A nun stooped over a wooden lectern and unwaveringly recited verses from the bible, barely pausing for breath and reading each line perfectly and melodiously by candlelight. Similarly, nuns sat around the room followed the words unfailingly by the flickers of their delicate beeswax candles.
A deep, man’s voice boomed from behind a carved white stone altar piece at the front of the church, immediately followed by a beautiful melodic singing from the nuns, the church echoing with their harmonious response. I copied the nearby nuns and stood up politely during this recital however, now the foremost person, I was not able to see when I should sit down again so subtly strained a look from the corner of my eye and listened for the creaking of wood as pious bottoms rested back on benches.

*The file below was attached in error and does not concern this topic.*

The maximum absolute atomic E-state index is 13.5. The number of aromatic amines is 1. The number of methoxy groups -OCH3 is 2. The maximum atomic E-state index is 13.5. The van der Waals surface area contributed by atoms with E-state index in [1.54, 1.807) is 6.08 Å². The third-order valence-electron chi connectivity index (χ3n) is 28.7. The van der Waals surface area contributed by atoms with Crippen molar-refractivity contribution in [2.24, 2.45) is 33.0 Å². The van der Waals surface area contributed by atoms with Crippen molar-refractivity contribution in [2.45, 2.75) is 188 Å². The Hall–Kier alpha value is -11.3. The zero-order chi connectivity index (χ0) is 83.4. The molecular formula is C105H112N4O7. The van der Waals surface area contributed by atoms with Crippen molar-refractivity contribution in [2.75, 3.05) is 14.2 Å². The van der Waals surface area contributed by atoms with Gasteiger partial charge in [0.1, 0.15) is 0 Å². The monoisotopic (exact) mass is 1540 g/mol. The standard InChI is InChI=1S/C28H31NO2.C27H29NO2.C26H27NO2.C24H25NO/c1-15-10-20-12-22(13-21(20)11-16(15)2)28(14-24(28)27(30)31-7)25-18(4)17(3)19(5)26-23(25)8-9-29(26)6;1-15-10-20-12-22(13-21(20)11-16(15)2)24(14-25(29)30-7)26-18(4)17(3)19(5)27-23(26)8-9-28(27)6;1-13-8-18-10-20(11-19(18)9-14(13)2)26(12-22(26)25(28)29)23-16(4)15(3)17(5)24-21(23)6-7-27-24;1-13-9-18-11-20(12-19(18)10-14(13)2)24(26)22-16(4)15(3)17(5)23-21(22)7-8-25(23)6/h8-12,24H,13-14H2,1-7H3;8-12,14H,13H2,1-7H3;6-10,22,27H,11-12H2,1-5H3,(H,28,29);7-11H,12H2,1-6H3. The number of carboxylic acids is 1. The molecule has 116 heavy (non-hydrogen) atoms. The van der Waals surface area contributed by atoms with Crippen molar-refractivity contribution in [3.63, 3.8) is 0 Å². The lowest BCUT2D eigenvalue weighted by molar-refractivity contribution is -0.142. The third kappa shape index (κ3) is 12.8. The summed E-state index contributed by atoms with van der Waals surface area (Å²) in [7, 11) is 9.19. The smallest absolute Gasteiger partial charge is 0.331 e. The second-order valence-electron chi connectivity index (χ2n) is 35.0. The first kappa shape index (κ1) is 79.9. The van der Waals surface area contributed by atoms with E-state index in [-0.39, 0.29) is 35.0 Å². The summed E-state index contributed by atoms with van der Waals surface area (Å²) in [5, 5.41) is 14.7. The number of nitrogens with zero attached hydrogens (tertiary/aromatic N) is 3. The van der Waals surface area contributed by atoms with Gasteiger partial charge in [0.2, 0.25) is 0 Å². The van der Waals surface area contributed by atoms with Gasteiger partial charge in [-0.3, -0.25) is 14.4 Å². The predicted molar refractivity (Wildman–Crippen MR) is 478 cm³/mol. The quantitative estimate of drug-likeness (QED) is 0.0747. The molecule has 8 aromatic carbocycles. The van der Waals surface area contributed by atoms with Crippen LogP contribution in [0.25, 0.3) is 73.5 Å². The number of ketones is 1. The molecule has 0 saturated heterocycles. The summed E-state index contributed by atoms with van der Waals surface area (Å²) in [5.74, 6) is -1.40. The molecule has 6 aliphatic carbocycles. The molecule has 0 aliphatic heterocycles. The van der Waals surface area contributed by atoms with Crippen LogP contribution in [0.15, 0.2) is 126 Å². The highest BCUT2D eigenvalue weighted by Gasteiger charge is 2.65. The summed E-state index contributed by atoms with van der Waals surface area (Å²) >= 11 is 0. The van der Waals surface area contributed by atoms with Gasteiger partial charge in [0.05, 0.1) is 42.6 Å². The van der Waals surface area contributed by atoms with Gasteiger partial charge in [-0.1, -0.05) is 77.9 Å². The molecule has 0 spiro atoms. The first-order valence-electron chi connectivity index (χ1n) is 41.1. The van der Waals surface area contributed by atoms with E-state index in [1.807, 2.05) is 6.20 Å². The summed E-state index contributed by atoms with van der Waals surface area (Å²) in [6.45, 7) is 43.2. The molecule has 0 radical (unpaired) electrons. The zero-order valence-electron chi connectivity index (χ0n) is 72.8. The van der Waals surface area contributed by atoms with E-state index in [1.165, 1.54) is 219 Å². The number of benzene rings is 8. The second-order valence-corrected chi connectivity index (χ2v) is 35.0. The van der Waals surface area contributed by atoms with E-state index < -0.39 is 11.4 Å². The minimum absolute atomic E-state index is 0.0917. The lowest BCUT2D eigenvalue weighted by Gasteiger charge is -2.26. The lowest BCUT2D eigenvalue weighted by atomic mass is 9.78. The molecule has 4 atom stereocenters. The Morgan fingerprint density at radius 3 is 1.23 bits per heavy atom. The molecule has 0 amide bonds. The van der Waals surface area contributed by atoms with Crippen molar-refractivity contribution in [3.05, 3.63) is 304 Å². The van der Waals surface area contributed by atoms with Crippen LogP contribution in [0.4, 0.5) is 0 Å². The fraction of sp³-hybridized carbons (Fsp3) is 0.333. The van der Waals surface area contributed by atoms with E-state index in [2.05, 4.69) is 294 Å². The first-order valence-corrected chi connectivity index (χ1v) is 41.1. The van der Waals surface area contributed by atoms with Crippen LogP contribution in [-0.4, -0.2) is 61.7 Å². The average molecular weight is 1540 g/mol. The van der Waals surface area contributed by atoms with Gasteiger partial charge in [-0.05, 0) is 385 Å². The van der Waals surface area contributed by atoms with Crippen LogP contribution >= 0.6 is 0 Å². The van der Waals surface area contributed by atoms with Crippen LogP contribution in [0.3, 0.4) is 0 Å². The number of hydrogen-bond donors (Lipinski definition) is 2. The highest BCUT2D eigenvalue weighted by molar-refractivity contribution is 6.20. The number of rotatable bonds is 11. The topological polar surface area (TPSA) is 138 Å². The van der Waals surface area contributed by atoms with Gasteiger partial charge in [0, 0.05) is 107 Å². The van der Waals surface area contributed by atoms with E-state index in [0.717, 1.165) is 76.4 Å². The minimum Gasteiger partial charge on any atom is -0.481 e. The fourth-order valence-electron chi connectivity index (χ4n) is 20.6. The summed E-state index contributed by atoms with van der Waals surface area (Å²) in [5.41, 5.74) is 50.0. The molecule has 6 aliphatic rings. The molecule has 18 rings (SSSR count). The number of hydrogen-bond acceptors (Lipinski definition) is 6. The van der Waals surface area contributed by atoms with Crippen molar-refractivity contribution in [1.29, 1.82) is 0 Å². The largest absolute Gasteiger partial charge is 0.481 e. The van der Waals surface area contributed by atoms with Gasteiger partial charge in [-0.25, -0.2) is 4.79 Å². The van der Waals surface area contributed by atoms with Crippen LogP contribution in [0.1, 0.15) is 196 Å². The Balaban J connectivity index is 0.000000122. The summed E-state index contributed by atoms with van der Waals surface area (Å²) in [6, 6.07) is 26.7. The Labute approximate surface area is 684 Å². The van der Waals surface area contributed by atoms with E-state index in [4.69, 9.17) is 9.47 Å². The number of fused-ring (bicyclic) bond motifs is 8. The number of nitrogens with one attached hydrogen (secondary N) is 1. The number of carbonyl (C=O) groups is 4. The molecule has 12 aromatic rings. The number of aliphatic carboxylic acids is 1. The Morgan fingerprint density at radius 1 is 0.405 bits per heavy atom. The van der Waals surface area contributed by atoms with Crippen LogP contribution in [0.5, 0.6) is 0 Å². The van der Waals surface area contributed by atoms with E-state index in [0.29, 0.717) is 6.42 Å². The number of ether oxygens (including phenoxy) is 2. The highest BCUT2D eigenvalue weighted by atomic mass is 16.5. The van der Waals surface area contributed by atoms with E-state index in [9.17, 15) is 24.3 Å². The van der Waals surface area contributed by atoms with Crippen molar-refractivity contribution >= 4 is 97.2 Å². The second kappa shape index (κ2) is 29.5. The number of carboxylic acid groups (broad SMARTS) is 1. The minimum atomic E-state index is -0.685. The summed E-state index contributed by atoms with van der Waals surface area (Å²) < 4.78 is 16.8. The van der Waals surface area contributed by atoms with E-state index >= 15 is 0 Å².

Nuns ushered around the shadowy room, busy with lighting candles, appearing from hidden nooks behind concealed wooden panel doors. A table was carried by two younger nuns into the centre of the church and items of food were carried through the heavy doors and arranged neatly on top. Large loaves of bread, cake, bottles of oil, flasks of water, jars of preserved apricots and a bottle of wine (too early surely, even for me?). I assumed this was a ‘breakfast blessing’ as more thin beeswax candles were arranged on top of this sanctified buffet, conveniently wedged into bread rolls.
The faint blue light of dawn appeared through the arched windows of the dome high above, dimly illuminating the encompassing fresco of Jesus with arms outstretched. Simultaneously, a chorus of birds began their own early morning celebration to the end of night and arrival of day. The simultaneous songs of praise, both spiritual and natural, strangely complemented each other in chanting and chirping unison.